June 2017 Hickory Farms Newsletter
- Editor, Don Seymour (Farm House Ln)
Needed: More Neighborhood Watch Volunteers
Here’s the deal: we have 19 teams on neighbor-hood watch and want to get to 50. It’s a few hour shift on a Friday or Saturday night. Small commitment, big impact.
Those involved in our neighborhood property evaluations: Brian Roethlisberger, Dante Gilmer, Chuck Stewart, Melissa Stark, Bryan Crabtree, Debbi Buchanan, Mike Maloney, Bob and Judy Cosgriff, Rich Dudley, Donna Garfield, and Robert Patterson. And Melissa Stark and Girl Scout Brownie Troop 6898 for beautifying the area around the bird feeders in the lower common area.
Join Us @ the Summer Block Party on 6/24!
RSVP for the Saturday, June 24 event at https://goo.gl/Lnm1Il
All Hail the Corn Hole Champions
Please Join us for Upcoming Hickory Farms’
CORN HOLE TOURNAMENTS
JULY 8 & AUGUST 26
6:00 PM – 8:00 PM
Upper Commons Area
Back by popular demand: corn hole returns to Hickory Farms on Saturday, July 8 and Saturday, August 26.
Let’s also take a moment to recognize the greatness of Jeremy and Meredith Perkins who took on all comers and emerged as the champions of our first corn hole event in May.
No prior playing experience needed. Please feel free to bring your own beverage!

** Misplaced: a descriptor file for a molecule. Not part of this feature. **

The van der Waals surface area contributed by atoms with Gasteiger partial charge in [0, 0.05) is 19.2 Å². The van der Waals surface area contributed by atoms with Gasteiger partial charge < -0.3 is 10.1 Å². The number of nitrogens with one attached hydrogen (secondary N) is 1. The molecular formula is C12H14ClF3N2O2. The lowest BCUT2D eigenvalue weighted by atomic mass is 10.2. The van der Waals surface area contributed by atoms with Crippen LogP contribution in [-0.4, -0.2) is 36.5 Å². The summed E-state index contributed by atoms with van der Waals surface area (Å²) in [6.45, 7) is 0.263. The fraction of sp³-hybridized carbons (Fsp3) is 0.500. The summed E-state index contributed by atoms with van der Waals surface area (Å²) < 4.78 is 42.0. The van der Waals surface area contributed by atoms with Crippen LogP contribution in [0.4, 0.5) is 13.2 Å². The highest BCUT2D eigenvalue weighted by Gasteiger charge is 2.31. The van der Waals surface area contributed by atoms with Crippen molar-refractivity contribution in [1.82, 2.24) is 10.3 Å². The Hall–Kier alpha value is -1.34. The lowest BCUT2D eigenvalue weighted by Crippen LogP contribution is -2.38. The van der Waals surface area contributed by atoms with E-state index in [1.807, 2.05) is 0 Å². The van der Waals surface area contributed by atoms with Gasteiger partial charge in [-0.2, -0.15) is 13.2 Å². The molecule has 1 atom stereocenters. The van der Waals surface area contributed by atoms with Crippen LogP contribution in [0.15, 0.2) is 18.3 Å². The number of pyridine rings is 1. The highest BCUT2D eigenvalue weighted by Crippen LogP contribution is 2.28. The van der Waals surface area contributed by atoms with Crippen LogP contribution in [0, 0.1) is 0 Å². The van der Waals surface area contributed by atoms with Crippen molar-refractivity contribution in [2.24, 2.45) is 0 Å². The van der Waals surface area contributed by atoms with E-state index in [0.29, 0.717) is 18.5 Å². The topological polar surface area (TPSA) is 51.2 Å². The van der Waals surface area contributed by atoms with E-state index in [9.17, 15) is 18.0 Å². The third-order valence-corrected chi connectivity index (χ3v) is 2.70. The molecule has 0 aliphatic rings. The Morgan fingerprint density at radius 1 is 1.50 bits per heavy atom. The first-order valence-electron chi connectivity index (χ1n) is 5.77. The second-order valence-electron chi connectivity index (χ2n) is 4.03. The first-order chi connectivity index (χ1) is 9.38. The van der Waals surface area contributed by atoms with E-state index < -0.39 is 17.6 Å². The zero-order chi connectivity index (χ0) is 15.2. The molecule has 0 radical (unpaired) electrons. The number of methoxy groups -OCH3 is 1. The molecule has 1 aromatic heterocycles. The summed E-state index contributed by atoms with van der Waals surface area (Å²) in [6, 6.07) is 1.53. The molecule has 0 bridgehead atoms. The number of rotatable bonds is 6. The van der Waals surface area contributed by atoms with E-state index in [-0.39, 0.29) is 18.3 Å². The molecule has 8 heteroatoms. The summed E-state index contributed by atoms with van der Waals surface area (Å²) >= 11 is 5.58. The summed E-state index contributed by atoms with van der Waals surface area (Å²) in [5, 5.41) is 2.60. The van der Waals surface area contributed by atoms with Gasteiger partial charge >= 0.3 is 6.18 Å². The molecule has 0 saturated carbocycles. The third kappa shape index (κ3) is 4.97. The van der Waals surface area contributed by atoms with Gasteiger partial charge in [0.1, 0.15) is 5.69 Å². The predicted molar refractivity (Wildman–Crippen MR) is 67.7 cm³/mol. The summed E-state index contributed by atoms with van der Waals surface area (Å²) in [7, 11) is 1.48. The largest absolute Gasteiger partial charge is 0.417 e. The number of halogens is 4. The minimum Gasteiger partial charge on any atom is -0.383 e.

We need at least 8 cornhole sets. If you would like to share yours, please sign up.
For more information and to RSVP for JULY 8, go here: https://goo.gl/UXJTTC
For more information and to RSVP for AUGUST 26, go here: https://goo.gl/ZBt2BI
Community Property Review Wrap-Up
- Brian Roethlisberger, ACC Chair
During the month of April, eleven Hickory Farms residents graciously volunteered their time to perform detailed evaluations of all 198 Hickory Farm properties for violations of the Restrictive Covenants and Rules and Regulations.
Each volunteer or team evaluated approximately 20 properties. A special thanks to these volunteers for their service to our community: Dante Gilmer (Team Leader), Chuck Stewart, Melissa Stark, Bryan Crabtree, Debbi Buchanan, Mike Maloney, Bob and Judy Cosgriff, Rich Dudley, Donna Garfield and Robert Patterson.